You’ve put together your list of goals for the new year. Now you have to figure out how to allocate resources and time to reach them. Here are some checklists you can use in your planning efforts.
Account-Based Marketing (ABM)
ABM will utilize the talents of your full team: content and digital ad creators, site design and development, sales alignment, and account coordination. Buckle up, it’s going to be a busy year!
ABM Pilot Resource Checklist
Sales alignment. At a minimum, you’ll need an account coordinator and content creator to align with the sales team. The account coordinator should meet with sales to—
- Create an account list and individual account plans, as necessary
- Categorize accounts into strategic, lite, and programmatic levels
- Set KPIs, reasonable expectations, and the ABM timeline
- Schedule interviews with sales reps
- Request initial input from sales
- Manage milestones, ongoing review, and modification
The coordinator and content creator will then interview sales reps to gain a complete understanding of account needs and aspirations.
Content creation. Based on input from the sales team and independent research, your content creation team will need to create personalized content, according to your account plans. This content might include—
- Site content (e.g., personalized pages, banners, landing pages)
- Digital ad copy
- Nurture campaign messages
- Individual account personas, as necessary
- Graphic design and copy for banners, ads, and customized pages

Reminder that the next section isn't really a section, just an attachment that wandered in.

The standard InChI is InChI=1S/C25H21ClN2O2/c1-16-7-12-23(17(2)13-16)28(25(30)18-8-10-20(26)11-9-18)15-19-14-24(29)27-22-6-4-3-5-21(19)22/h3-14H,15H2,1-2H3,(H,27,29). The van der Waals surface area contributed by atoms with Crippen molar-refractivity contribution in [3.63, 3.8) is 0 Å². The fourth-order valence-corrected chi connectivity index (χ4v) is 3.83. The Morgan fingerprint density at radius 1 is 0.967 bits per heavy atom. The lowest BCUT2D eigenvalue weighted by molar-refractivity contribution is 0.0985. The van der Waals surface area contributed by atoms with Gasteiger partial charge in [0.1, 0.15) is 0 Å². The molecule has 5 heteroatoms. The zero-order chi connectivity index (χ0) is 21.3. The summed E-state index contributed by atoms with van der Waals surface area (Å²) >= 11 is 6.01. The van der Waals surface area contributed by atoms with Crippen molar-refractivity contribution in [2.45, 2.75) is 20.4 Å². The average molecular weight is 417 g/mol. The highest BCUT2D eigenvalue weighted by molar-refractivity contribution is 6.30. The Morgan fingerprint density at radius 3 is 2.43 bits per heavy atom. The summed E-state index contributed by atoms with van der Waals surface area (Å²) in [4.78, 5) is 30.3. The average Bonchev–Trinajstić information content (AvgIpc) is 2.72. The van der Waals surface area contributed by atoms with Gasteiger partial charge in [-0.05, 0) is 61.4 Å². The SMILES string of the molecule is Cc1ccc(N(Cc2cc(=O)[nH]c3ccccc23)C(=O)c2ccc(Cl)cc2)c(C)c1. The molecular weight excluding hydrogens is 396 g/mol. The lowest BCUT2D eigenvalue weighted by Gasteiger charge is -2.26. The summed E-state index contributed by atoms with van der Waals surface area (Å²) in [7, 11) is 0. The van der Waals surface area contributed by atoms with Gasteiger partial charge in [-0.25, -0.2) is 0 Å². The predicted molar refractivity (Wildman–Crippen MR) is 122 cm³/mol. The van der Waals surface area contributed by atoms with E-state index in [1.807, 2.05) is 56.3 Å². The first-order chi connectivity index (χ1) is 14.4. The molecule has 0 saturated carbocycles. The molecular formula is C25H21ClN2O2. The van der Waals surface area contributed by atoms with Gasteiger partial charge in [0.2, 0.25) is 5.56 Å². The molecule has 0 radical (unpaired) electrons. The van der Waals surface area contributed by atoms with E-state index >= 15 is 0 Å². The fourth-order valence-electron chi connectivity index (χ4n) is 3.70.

Technical and web development. Web developers will need to—
- Design and implement personalized page layouts and banners
- Deploy digital ads
- Deploy nurture campaigns
- Implement whichever ABM technology you use to resolve visitor IP addresses
- Measure against KPIs
- Notify the account coordinator of any technical issues (e.g., email bounces)
Learn more about how to launch an ABM pilot in our client case study.
The new year is a good time to evaluate your website. If it’s just been several years since your site creation or the last refresh, it’s probably time. Here are some points to consider.
- Does your site center on customer needs? Ideally, you’ve developed personas that clearly outline the needs and business motivations of your target customers. If your website doesn’t clearly align with those points, a redesign is in order.
- Does your site support your brand? Consider checking in with a customer survey to make sure your site is providing a positive brand image and delivering value.
- Is it mobile ready? Fast delivery on mobile affects your site’s Google rankings as well as its ability to reach customers.
- How’s your SEO? With Google regularly changing its ranking methods, SEO review must occur more frequently as well. Updating your SEO approach can have a real impact on your site: One Refactored client recently saw a 17% increase in traffic in just one month after completing an SEO-improvement plan. Plus, those visitors were staying on the site longer and increasingly visiting other site pages—and making more demo requests. Want some tips? Download our free white paper 3 SEO Tune-Ups for Your Website.
- Have you optimized landing pages? If you aren’t getting the results you want from nurture or other campaigns, take a hard look at landing page designs and content.
- Are you providing personalization? If your web platform offers personalization functionality, are you directing visitors to the content that will engage them?
Learn more about the difference a website refresh can make in this customer success story.
Your content marketing plan underpins all other marketing efforts, building value over time. Take some time to evaluate how your plan is progressing, whether you’re achieving expected results, and so on.